He weakly nodded his head again. His forearms were pocked with multiple IV lines, each connected to a hanging bag, and his chest had a painful incision that was covered with thick gauze and medical tape. We snaked my guitar through the shield of medical paraphernalia and carefully rested it on his stomach. He contracted his face in pain as he tried to reposition himself in the bed in search of a comfortable position. Once he was settled, he began to pick a rhythm on the guitar. He played slowly and deliberately, trying to fight through the medication vagueness, persistently persuading his fingers to follow orders. After a few stumbles, a tune emerged and danced around the room. Then in the midst of his song, he winced harshly through gritted teeth and suddenly stopped playing. His ailing body had sent his brain a reminder of his condition; he could no longer play through his pain. With a frustrated gasp, he surrendered the guitar. As I returned the guitar to my shoulders, he began to search again through the stack of papers for a familiar song. He looked over my entire catalog before making his first selection. It was one of the most difficult songs I knew how to play. Like a true guitarist, he wanted to test my skills. I took a deep breath and began the song. His eyes were fixed on my fingers as they plucked and strummed, and bent the strings with bluesy inflection. He seemed to critique every move and every note. His face was painted with deep pleasure. We played through several songs over the next half hour, each just as difficult. While I played, his eyes were full of life, no longer obscured by pain or worries. He had transcended his problems and found peace in a musical refuge. The music had provided shelter from his stormy life. As the final note faded, reality began to seep back into the room. His eyes lost their depth and forgotten pains quickly registered. Once again, he was a seventeen-year-old boy in a hospital with one leg and several scars. As I watched his painful transformation, I was sadly reminded that every song must end. My guitar could not undo the harms that he had suffered, and the relief I offered was merely a momentary distraction. My guitar was not a panacea. Regardless, I was convinced that something more than a diversion had taken place. I believed that, in some way, our music would live on beyond the end of that last song. Although he was reeling in pain at that moment, perhaps he felt a trifle less pain because of our music. And later that night when he was lying alone in the hospital bed, perhaps he felt a little less lonely because of my visit. And, someday ahead, when the memories of his suffering have slowly subsided, perhaps he might be reminded of the songs that made him smile on the worst day of his life. And maybe he will smile again and pick up his guitar.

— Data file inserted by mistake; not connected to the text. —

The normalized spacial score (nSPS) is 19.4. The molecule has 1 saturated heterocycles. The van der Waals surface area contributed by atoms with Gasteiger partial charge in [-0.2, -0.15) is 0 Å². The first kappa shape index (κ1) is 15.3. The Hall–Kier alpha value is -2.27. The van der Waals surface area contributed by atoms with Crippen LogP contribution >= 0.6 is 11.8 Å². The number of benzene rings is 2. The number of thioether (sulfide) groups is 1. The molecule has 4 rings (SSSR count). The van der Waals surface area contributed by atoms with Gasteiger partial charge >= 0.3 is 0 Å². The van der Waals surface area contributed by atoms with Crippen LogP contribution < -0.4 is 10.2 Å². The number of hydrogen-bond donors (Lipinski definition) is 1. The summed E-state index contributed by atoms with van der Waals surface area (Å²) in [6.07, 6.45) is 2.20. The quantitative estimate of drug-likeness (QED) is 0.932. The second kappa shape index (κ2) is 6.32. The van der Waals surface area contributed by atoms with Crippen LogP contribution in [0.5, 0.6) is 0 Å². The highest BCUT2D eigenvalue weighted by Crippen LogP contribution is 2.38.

(Adaptado de: SISK, B. A lasting effect. Hektoen International. A Journal of Medical Humanities. Disponível em: http://www.hektoeninternational.org/index.php?option=com_content&view=article&id=402. Acesso em: 25 abr. 2016.)
A respeito do título do texto, assinale a alternativa correta.
Questão 13 93279USF Medicina 2014/1
SCOTT: I ran into Sylvia this morning. She’s really upset.
ANNE: Oh, really? And why’s that?
SCOTT: Because I “unfriended” her.
ANNE: Oh! How did she find out?
SCOTT: I don’t know.
ANNE: So, why did you “unfriend” her?
SCOTT: Well, it wasn’t personal. You know, it’s just that every once in a while, I update my profile
and remove people – if we haven’t been in touch for some time.
ANNE: But you emailed her, right? I mean, you let her know?
SCOTT: No. I didn’t think she’d offended!
According to the conversation Scott